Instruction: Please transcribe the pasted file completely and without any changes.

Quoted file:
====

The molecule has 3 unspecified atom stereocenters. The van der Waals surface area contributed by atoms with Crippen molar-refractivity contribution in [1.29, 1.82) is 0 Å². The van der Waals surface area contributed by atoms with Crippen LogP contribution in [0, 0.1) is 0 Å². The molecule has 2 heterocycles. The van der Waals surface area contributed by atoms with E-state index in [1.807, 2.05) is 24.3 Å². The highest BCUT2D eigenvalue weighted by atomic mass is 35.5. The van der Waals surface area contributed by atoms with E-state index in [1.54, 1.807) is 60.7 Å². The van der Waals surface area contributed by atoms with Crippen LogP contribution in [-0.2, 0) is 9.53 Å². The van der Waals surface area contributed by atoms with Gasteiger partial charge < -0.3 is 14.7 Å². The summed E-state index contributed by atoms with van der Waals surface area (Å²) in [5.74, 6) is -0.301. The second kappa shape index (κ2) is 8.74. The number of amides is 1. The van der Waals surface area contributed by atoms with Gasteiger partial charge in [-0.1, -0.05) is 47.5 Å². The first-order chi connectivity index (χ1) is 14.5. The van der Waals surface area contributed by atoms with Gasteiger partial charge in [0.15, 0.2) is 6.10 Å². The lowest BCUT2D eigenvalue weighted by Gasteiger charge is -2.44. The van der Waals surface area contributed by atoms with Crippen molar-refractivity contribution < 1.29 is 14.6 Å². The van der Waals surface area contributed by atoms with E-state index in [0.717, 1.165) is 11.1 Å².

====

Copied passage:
The molecule has 3 unspecified atom stereocenters. The van der Waals surface area contributed by atoms with Crippen molar-refractivity contribution in [1.29, 1.82) is 0 Å². The van der Waals surface area contributed by atoms with Crippen LogP contribution in [0, 0.1) is 0 Å². The molecule has 2 heterocycles. The van der Waals surface area contributed by atoms with E-state index in [1.807, 2.05) is 24.3 Å². The highest BCUT2D eigenvalue weighted by atomic mass is 35.5. The van der Waals surface area contributed by atoms with E-state index in [1.54, 1.807) is 60.7 Å². The van der Waals surface area contributed by atoms with Crippen LogP contribution in [-0.2, 0) is 9.53 Å². The van der Waals surface area contributed by atoms with Gasteiger partial charge < -0.3 is 14.7 Å². The summed E-state index contributed by atoms with van der Waals surface area (Å²) in [5.74, 6) is -0.301. The second kappa shape index (κ2) is 8.74. The number of amides is 1. The van der Waals surface area contributed by atoms with Gasteiger partial charge in [-0.1, -0.05) is 47.5 Å². The first-order chi connectivity index (χ1) is 14.5. The van der Waals surface area contributed by atoms with Gasteiger partial charge in [0.15, 0.2) is 6.10 Å². The lowest BCUT2D eigenvalue weighted by Gasteiger charge is -2.44. The van der Waals surface area contributed by atoms with Crippen molar-refractivity contribution < 1.29 is 14.6 Å². The van der Waals surface area contributed by atoms with E-state index in [0.717, 1.165) is 11.1 Å².